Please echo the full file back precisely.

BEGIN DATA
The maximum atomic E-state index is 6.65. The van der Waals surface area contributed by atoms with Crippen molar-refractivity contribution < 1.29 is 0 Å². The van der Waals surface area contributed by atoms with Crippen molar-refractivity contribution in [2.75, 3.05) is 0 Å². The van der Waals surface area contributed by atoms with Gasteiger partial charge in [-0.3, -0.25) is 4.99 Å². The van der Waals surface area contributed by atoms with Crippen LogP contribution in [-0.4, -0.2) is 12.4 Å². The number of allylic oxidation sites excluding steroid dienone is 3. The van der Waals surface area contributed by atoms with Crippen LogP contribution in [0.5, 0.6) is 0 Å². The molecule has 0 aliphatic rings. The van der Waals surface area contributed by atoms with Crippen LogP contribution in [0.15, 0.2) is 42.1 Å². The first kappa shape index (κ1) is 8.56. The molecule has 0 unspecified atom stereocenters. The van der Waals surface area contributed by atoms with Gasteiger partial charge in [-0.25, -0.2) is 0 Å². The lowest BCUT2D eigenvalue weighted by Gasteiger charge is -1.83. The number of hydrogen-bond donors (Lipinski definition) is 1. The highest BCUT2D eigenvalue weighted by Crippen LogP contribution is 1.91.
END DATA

The maximum atomic E-state index is 6.65. The van der Waals surface area contributed by atoms with Crippen molar-refractivity contribution < 1.29 is 0 Å². The van der Waals surface area contributed by atoms with Crippen molar-refractivity contribution in [2.75, 3.05) is 0 Å². The van der Waals surface area contributed by atoms with Gasteiger partial charge in [-0.3, -0.25) is 4.99 Å². The van der Waals surface area contributed by atoms with Crippen LogP contribution in [-0.4, -0.2) is 12.4 Å². The number of allylic oxidation sites excluding steroid dienone is 3. The van der Waals surface area contributed by atoms with Crippen LogP contribution in [0.5, 0.6) is 0 Å². The molecule has 0 aliphatic rings. The van der Waals surface area contributed by atoms with Crippen LogP contribution in [0.15, 0.2) is 42.1 Å². The first kappa shape index (κ1) is 8.56. The molecule has 0 unspecified atom stereocenters. The van der Waals surface area contributed by atoms with Gasteiger partial charge in [-0.25, -0.2) is 0 Å². The lowest BCUT2D eigenvalue weighted by Gasteiger charge is -1.83. The number of hydrogen-bond donors (Lipinski definition) is 1. The highest BCUT2D eigenvalue weighted by Crippen LogP contribution is 1.91.